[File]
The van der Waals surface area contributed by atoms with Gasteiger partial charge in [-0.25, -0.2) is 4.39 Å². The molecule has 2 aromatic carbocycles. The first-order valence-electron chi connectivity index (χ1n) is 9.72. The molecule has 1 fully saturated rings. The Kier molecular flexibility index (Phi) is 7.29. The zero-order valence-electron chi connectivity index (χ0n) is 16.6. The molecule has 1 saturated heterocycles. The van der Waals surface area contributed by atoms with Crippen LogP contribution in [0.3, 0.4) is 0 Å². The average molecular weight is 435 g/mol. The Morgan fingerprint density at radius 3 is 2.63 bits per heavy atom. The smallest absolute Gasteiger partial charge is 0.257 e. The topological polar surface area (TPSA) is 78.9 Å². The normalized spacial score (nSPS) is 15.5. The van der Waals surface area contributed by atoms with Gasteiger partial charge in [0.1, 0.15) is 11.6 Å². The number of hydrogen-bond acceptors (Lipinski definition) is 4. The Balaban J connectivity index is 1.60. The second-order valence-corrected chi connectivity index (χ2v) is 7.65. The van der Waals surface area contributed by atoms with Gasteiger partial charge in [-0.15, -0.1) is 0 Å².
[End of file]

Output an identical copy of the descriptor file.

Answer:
The van der Waals surface area contributed by atoms with Gasteiger partial charge in [-0.25, -0.2) is 4.39 Å². The molecule has 2 aromatic carbocycles. The first-order valence-electron chi connectivity index (χ1n) is 9.72. The molecule has 1 fully saturated rings. The Kier molecular flexibility index (Phi) is 7.29. The zero-order valence-electron chi connectivity index (χ0n) is 16.6. The molecule has 1 saturated heterocycles. The van der Waals surface area contributed by atoms with Crippen LogP contribution in [0.3, 0.4) is 0 Å². The average molecular weight is 435 g/mol. The Morgan fingerprint density at radius 3 is 2.63 bits per heavy atom. The smallest absolute Gasteiger partial charge is 0.257 e. The topological polar surface area (TPSA) is 78.9 Å². The normalized spacial score (nSPS) is 15.5. The van der Waals surface area contributed by atoms with Gasteiger partial charge in [0.1, 0.15) is 11.6 Å². The number of hydrogen-bond acceptors (Lipinski definition) is 4. The Balaban J connectivity index is 1.60. The second-order valence-corrected chi connectivity index (χ2v) is 7.65. The van der Waals surface area contributed by atoms with Gasteiger partial charge in [-0.15, -0.1) is 0 Å².